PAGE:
Verona Area School District administrative building March 2020

The outside of the Verona Area School District administration building.

The Verona Area School District is receiving “a gift at the right time,” as one-time funds from a City of Fitchburg tax district closure will help close a little more than half of an anticipated $5 million budget deficit for 2022-23.

District assistant superintendent for business services Chad Wiese told the Verona Area Board of Education during its Monday, March 28, meeting that the upcoming closure of Fitchburg’s tax-increment district No. 6 will result in an additional $2.7 million given to the school district. While the funds are considered a one-time source of revenue as the district receives delayed taxes that were part of the tax-increment financing agreement with the city, the closure of the tax district will also bring an additional $110 million of taxable property value online for the school district to help increase its levy in the coming years.

Fitchburg’s tax district No. 6 consists of the Orchard Pointe development on the city’s northwest side, which is anchored by big-box stores such as the Super Target and Hy-Vee. With the closure of the tax district, Fitchburg will also get a boost of a few million dollars in back-taxes, coming at a time when it’s looking to invest in infrastructure, stormwater and various other projects with millions in federal American Rescue Plan Act funding.

For the school district, the funding can help plug the deficit holes in the budget that have been created by no additional per-pupil taxing authority in the state’s ’21-23 biennial budget, as the Republican-controlled legislature reasoned that districts across the state should use their one-time federal stimulus funds to balance budgets instead. The district’s budget has also grown tighter as inflation rates have pushed the cost of living adjustments to nearly 5%, Wiese explained, meaning that any wage adjustment less than the cost of living adjustment will mean an effective pay decrease for teachers and support staff.

The district will likely still need an operating referendum in the coming years, as budget deficits are projected to grow past 2022-23, with an anticipated shortfall of $13 million by the 2026-27 school year even with no referendum or cost of living wage adjustments for educators. But what that referendum looks like, and the impact it will have on the mill rate, will need to be recalculated based on the temporary revenue stream.

The vast majority of the district’s operating budget goes toward staff costs, as salaries and benefits packages are expected to take up $51 million of the overall $77 million expenditures budget for the 2022-23 school year.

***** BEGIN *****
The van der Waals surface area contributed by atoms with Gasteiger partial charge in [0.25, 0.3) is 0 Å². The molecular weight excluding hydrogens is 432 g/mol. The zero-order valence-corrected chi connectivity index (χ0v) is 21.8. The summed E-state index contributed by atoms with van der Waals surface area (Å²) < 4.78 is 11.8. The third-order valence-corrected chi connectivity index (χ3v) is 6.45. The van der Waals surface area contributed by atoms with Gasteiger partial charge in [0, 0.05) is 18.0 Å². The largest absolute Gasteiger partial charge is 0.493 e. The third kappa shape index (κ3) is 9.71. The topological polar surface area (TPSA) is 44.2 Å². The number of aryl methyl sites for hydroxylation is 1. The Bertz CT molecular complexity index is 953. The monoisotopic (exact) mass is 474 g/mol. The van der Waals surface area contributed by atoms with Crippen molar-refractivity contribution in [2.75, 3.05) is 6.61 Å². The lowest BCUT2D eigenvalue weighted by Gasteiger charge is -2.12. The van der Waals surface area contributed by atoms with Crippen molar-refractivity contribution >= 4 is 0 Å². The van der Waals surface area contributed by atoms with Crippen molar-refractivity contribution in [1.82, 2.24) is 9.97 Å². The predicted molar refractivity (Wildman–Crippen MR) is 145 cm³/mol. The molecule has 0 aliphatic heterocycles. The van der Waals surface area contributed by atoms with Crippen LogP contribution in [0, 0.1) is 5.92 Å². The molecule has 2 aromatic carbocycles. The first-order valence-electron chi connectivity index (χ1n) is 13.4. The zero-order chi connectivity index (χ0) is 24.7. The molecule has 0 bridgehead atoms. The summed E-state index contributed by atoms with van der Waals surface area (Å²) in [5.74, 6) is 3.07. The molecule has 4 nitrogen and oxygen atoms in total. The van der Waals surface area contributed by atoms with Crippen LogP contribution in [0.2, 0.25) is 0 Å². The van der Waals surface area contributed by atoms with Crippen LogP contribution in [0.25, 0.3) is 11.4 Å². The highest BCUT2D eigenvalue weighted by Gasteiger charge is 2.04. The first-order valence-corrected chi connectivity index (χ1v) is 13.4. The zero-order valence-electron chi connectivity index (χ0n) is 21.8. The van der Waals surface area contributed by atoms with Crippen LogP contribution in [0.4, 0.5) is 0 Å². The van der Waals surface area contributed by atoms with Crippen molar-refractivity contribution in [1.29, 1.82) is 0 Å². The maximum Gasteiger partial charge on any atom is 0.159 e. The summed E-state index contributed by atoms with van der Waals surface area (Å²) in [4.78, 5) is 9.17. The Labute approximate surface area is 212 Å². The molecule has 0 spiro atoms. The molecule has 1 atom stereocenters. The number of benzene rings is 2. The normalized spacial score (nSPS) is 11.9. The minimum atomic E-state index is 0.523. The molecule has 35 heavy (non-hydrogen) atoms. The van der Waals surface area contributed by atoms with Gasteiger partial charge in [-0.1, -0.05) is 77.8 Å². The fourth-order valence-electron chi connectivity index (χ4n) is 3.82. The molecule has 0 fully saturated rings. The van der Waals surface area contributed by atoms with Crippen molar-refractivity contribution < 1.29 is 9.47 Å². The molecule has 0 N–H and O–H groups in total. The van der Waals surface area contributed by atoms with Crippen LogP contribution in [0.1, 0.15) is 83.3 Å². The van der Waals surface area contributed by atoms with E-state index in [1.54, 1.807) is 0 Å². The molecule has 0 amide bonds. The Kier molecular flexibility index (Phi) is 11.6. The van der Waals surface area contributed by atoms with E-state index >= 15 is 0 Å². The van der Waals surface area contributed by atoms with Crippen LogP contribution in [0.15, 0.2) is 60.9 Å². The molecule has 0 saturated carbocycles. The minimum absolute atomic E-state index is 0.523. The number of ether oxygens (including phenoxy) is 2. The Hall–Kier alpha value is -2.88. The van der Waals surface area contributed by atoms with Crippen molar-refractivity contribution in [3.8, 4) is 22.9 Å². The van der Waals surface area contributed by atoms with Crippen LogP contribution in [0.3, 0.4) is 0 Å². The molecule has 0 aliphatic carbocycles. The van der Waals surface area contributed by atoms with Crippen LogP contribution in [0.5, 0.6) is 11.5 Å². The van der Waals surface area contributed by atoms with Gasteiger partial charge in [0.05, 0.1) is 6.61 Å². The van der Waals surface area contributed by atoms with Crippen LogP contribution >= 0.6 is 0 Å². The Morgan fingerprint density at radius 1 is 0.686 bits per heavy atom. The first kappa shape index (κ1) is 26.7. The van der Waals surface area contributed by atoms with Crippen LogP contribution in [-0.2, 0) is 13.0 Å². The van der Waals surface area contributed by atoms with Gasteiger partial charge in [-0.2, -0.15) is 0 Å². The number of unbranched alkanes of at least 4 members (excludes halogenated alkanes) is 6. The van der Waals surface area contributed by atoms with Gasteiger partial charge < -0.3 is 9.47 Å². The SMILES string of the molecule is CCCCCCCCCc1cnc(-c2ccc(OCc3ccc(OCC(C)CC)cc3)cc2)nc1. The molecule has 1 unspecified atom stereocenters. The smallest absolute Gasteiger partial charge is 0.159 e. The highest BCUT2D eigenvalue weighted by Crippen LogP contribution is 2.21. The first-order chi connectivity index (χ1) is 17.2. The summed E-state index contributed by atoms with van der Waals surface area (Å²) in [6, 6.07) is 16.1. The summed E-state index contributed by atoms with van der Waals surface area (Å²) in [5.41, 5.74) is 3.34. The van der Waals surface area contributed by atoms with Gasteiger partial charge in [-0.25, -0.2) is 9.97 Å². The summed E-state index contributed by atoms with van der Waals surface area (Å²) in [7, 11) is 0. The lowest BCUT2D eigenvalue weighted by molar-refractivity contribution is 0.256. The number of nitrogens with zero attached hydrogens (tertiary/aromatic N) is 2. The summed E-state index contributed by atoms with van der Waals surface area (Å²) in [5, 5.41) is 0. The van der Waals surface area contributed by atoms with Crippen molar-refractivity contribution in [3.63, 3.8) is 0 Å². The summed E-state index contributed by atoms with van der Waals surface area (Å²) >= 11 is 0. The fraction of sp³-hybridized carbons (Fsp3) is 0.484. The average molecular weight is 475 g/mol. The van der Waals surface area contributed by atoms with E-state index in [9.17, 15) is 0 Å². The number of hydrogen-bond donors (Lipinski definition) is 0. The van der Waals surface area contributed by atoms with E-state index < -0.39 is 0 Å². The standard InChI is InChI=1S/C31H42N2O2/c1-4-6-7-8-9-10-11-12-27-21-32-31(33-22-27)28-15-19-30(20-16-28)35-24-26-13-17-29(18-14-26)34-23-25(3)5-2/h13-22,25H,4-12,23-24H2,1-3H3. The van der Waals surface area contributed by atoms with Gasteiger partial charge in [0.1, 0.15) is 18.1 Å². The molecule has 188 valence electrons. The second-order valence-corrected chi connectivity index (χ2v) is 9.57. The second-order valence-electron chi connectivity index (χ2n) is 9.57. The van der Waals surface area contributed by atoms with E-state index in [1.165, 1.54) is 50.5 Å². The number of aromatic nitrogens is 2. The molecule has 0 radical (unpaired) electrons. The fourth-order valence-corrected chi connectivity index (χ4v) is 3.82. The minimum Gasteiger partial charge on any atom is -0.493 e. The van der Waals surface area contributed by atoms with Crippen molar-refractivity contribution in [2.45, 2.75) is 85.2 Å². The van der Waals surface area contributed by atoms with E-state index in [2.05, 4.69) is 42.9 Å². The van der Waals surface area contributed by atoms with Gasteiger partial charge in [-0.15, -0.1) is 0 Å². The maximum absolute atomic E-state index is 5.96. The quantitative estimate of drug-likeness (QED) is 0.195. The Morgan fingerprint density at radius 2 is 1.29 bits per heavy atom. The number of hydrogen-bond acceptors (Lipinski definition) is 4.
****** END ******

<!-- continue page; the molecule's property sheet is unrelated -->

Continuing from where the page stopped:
Prior to the announcement of the tax district funds, the district was looking at using federal stimulus funds to balance the budget and still come up short – but now, there’s a chance that the mill rate could even go down as a result, Wiese said.

“We can really use ESSER funds, and now in terms of this fund balance strategy, to work our way through what is a good couple-year plan as we’re working our way through toward November,” he told the board. “The other variable that comes along with taxing related to mill rate is how much that property’s worth, adding value to the property tax base in our district is a good thing, because we’re spreading out how much we have to tax.”

Any referendum questions the district will ask in November are still being explored, and will not be final until the board votes to approve them later this summer. In January, Wiese and finance director Pete Grender laid out a proposed plan for a four-year, $13 million recurring referendum that would gradually boost the district’s levy from the current $44 million by $4 million each year in 2023 and 2024, $3 million in 2025 and $2 million in the final year to a total of $57 million in 2026. 

It’s a plan that would keep the district’s mill rate relatively stagnant if approved, Wiese explained at the January meeting, as board members can take advantage of having overpaid on its debt related to the new high school campus referendum. If the referendum was approved by voters in November 2022, the district would lower its pre-payments on debt to match how much more it was levying for operational costs.

The school board first raised the possibility of a referendum in December, as Wiese talked about “the perfect storm” created for school districts across the state caused by the no additional per-pupil taxing authority for 2022-23 and high cost of living adjustments that is more than twice the rate of what the district has approved for educators in the last decade.

“(It’s) a big number with no new funds available to pay our staff,” Wiese said in January.

The board is likely to be back for another facilities referendum in a few years, as an anticipated growth of 75 to 100 students each year will have it looking at needing a new elementary school. That projected $45 million referendum, which wouldn’t be brought forward for a vote until at least fall 2024, would also take advantage of the board’s debt prepayment on the high school and would allow the district to keep the mill rate level. 

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